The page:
This blog is designed to highlight the paddling opportunities within South Dakota, mainly within a 50-mile radius of Sioux Falls. While Sioux Falls is far from the adventure of coastal regions, there is a certain satisfaction in utilizing the available waterways to observe weather, water conditions, and the landscape along the shoreline. In addition, there is a wealth of animal life on the waters of small South Dakota lakes, rivers, and creeks, including geese, ducks, pelicans, great blue heron, egrets, hawks, owls, perching birds, deer, raccoons, and beaver. Eagles, fox, and coyote are also sometimes spotted.
The sites described are places where I have kayaked over the past few years, mostly in South Dakota but sometimes including locations in Iowa and Minnesota. One of the best sources of information on the accessibility of small lakes is the South Dakota Atlas and Gazetteer, the large map book of South Dakota. Lakes with a public access are generally identified by a boat symbol marking the location of a launching site on public land.
You will notice the menu of paddling locations on the right side of the blog. Each of the postings is linked to one of the areas, and my intention is to provide a continuing review of the places where I paddle. Perhaps these narratives will help readers select waterways of interest to them. Please feel free to offer a comment regarding any of my postings; I would welcome the dialog.
I also maintain a companion blog that describes hiking opportunities within the Sioux Falls area. You can access that blog at: http://hikingsiouxfalls.blogspot.com
Tuesday, July 24, 2007
Lake Vermillion, the West End
This has been an especially dry month in the Sioux Falls area, and I wanted to check out the conditions up in the feeder creeks that flow into Lake Vermillion on the west side. The west side is generally all that portion of the lake west of the main recreation area dock and beyond the County Road 3A Bridge. This is an area of the lake that receives very little motor boat traffic and is often quite calm, at least as compared with the windy conditions that can arise quickly on the main body of the lake.
I took off from my east side Sioux Falls home about 7:30 a.m. and traveled west on Highway 42, listening to Bob Dylan tunes on my car CD player, arriving about 8:30 to a very hot and still launching point within the main part of the park. The temperature was already in the 80s when I left the dock and had climbed to around 90 when I returned. There was virtually no wind at that time, and the bird calls and sounds of insects were very clear. The lake had a mirror surface. As often on these mid-week trips, there were no boats or people visible, and I did not see anyone on this cruise; the lake was deserted.
I headed out into the lake, went west under the bridge, and began exploring the inlets that flow from the northwest into the lake. There was a great deal of particle algae growth in the main part of the lake, although I could see down to about three feet through the swirling algae. As I moved west under the bridge, the water began clearing up a good deal. I suppose that the water flowing into the lake pushes the algae out into the main body.
As you head west on this portion of the lake, there are a number of passages that lead up into the marshy shores. I took the most northerly passage first and was able to travel up about half a mile before grinding to a halt on a gravel bar in a very narrow portion of the feeder creek. I believe that this first passage is Battle Creek. On this portion of the cruise, I saw a beaver swimming near my kayak and a large number of birds flying, in the bushes, and standing around on the gravel or mud bars along the shore. Surprisingly, the birds often seemed lest flighty that I expected. I was able to come within just a few feet of some of them before they took wing.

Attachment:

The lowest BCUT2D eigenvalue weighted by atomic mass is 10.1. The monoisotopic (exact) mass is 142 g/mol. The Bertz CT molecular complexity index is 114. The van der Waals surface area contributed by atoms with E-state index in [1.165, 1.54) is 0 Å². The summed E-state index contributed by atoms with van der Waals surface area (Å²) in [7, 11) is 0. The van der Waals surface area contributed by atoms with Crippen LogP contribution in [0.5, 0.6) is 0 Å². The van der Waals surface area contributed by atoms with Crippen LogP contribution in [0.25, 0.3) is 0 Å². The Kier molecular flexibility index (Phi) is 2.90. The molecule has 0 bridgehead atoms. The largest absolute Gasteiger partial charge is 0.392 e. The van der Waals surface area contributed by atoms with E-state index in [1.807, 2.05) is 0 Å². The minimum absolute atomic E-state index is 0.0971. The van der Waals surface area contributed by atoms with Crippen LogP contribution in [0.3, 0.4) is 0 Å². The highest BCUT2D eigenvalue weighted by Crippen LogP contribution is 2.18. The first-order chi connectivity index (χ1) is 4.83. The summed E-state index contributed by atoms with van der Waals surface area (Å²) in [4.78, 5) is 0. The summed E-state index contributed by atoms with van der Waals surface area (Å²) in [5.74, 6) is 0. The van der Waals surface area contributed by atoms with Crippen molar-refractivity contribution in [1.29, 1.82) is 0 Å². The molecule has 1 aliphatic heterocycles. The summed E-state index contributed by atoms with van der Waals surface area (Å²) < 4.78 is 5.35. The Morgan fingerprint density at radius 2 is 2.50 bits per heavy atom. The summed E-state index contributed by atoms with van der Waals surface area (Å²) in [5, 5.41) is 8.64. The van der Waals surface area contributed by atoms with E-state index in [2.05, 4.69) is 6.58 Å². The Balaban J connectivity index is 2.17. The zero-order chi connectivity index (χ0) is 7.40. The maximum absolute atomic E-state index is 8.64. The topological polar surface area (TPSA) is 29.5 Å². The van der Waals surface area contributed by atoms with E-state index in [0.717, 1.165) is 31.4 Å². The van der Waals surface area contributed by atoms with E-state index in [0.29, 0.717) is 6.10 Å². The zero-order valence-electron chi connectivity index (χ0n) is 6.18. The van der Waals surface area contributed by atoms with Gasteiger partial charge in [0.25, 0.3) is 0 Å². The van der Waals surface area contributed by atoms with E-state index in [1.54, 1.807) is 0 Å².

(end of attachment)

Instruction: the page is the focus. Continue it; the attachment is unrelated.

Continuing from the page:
The more southerly passage begins near a home that has been built on the south bank. The kayaker just passes this house and its dock on the left and continues heading west. This inlet passage is wider than the northern one and winds a little deeper into the marshes until it too came to an end after about half a mile.
On both of these passages, there was plenty of depth to an increasingly narrow channel. I was able to continue up both of these passages until the width of the channel was only three or four feet, and I was able to use my rudder on nearly the entire cruise.
I saw lots of jumping fish, many smaller birds, and the beaver mentioned above. The vegetation was interesting, especially the marshy growth along both shores. I was not troubled by bugs, I never had to get out of the kayak to shove off shallow bars, and the total isolation from other boats or people provided the conditions for a contemplative cruise. From shoving off at the dock to returning, the cruise took me 90 minutes.
This portion of the lake would be an excellent choice on the weekend when lots of power boats are out on the main body of Lake Vermillion. Also, this western end is much more sheltered from the wind, so breezy conditions would be less noticeable than on the main body. It is also more isolated so that the kayaker can be assured of some solitude while cruising up into the feeder inlets.
So, Lake Vermillion provides three general routes. This one up the west end is the easiest and best for some circumstances. The cruise north on the main body can be taken along either side, and the conditions are a little different on this trip up north through the lake and into the Vermillion River depending on the route chosen. Earlier postings describe the northerly cruises on both side of the lake.